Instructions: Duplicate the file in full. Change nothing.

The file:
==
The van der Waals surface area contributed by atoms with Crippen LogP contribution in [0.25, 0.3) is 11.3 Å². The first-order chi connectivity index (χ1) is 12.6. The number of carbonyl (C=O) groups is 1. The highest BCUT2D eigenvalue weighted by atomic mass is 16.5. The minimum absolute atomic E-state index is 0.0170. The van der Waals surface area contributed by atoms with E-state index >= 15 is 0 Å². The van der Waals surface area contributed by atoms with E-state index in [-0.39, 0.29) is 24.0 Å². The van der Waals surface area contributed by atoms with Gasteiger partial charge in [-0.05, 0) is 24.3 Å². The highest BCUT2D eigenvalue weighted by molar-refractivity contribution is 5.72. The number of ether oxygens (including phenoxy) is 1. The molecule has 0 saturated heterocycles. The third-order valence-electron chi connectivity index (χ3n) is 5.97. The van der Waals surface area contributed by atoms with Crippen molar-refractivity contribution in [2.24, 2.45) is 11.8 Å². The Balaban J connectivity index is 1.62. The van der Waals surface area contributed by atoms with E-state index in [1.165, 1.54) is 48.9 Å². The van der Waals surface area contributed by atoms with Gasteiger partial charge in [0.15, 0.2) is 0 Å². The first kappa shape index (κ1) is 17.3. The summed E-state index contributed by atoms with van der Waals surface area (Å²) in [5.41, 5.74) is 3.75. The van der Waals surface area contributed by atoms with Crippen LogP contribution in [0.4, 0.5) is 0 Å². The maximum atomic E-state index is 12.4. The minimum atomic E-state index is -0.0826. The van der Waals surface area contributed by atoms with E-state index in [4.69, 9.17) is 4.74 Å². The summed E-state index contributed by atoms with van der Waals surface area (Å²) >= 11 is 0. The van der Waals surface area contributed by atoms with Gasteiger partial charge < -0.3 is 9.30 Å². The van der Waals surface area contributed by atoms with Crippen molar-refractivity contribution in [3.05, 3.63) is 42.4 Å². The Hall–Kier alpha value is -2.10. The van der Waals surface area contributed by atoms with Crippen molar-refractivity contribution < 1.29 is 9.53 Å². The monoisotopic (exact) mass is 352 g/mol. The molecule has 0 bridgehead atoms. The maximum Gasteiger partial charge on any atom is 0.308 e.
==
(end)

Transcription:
The van der Waals surface area contributed by atoms with Crippen LogP contribution in [0.25, 0.3) is 11.3 Å². The first-order chi connectivity index (χ1) is 12.6. The number of carbonyl (C=O) groups is 1. The highest BCUT2D eigenvalue weighted by atomic mass is 16.5. The minimum absolute atomic E-state index is 0.0170. The van der Waals surface area contributed by atoms with E-state index >= 15 is 0 Å². The van der Waals surface area contributed by atoms with E-state index in [-0.39, 0.29) is 24.0 Å². The van der Waals surface area contributed by atoms with Gasteiger partial charge in [-0.05, 0) is 24.3 Å². The highest BCUT2D eigenvalue weighted by molar-refractivity contribution is 5.72. The number of ether oxygens (including phenoxy) is 1. The molecule has 0 saturated heterocycles. The third-order valence-electron chi connectivity index (χ3n) is 5.97. The van der Waals surface area contributed by atoms with Crippen molar-refractivity contribution in [2.24, 2.45) is 11.8 Å². The Balaban J connectivity index is 1.62. The van der Waals surface area contributed by atoms with E-state index in [1.165, 1.54) is 48.9 Å². The van der Waals surface area contributed by atoms with Gasteiger partial charge in [0.15, 0.2) is 0 Å². The first kappa shape index (κ1) is 17.3. The summed E-state index contributed by atoms with van der Waals surface area (Å²) in [5.41, 5.74) is 3.75. The van der Waals surface area contributed by atoms with Crippen LogP contribution in [0.4, 0.5) is 0 Å². The maximum atomic E-state index is 12.4. The minimum atomic E-state index is -0.0826. The van der Waals surface area contributed by atoms with E-state index in [4.69, 9.17) is 4.74 Å². The summed E-state index contributed by atoms with van der Waals surface area (Å²) >= 11 is 0. The van der Waals surface area contributed by atoms with Gasteiger partial charge < -0.3 is 9.30 Å². The van der Waals surface area contributed by atoms with Crippen molar-refractivity contribution in [3.05, 3.63) is 42.4 Å². The Hall–Kier alpha value is -2.10. The van der Waals surface area contributed by atoms with Crippen molar-refractivity contribution < 1.29 is 9.53 Å². The monoisotopic (exact) mass is 352 g/mol. The molecule has 0 bridgehead atoms. The maximum Gasteiger partial charge on any atom is 0.308 e.